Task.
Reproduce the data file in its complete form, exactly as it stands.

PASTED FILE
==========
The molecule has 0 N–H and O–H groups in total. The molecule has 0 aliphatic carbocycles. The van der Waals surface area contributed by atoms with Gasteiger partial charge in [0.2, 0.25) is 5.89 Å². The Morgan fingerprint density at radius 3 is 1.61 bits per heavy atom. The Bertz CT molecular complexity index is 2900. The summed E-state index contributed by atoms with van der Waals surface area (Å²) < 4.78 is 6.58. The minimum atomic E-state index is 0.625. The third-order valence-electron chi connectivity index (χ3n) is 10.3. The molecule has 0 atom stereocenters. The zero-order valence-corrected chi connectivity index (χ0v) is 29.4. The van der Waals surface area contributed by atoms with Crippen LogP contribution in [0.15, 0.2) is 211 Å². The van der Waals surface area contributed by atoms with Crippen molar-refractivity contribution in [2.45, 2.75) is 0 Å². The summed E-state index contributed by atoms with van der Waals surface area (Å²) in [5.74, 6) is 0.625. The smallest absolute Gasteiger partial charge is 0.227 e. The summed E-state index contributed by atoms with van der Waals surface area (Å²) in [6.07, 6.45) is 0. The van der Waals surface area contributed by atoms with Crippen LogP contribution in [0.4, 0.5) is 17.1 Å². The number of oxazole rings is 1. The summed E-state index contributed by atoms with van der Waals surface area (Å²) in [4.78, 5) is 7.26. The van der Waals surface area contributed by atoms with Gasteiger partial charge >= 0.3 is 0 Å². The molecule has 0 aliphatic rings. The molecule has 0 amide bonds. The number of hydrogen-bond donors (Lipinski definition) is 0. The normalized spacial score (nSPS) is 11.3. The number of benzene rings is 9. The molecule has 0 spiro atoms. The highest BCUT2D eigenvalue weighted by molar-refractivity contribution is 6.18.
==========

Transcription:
The molecule has 0 N–H and O–H groups in total. The molecule has 0 aliphatic carbocycles. The van der Waals surface area contributed by atoms with Gasteiger partial charge in [0.2, 0.25) is 5.89 Å². The Morgan fingerprint density at radius 3 is 1.61 bits per heavy atom. The Bertz CT molecular complexity index is 2900. The summed E-state index contributed by atoms with van der Waals surface area (Å²) < 4.78 is 6.58. The minimum atomic E-state index is 0.625. The third-order valence-electron chi connectivity index (χ3n) is 10.3. The molecule has 0 atom stereocenters. The zero-order valence-corrected chi connectivity index (χ0v) is 29.4. The van der Waals surface area contributed by atoms with Crippen LogP contribution in [0.15, 0.2) is 211 Å². The van der Waals surface area contributed by atoms with Crippen molar-refractivity contribution in [2.45, 2.75) is 0 Å². The summed E-state index contributed by atoms with van der Waals surface area (Å²) in [5.74, 6) is 0.625. The smallest absolute Gasteiger partial charge is 0.227 e. The summed E-state index contributed by atoms with van der Waals surface area (Å²) in [6.07, 6.45) is 0. The van der Waals surface area contributed by atoms with Crippen LogP contribution in [0.4, 0.5) is 17.1 Å². The number of oxazole rings is 1. The summed E-state index contributed by atoms with van der Waals surface area (Å²) in [4.78, 5) is 7.26. The van der Waals surface area contributed by atoms with Gasteiger partial charge >= 0.3 is 0 Å². The molecule has 0 aliphatic rings. The molecule has 0 amide bonds. The number of hydrogen-bond donors (Lipinski definition) is 0. The normalized spacial score (nSPS) is 11.3. The number of benzene rings is 9. The molecule has 0 spiro atoms. The highest BCUT2D eigenvalue weighted by molar-refractivity contribution is 6.18.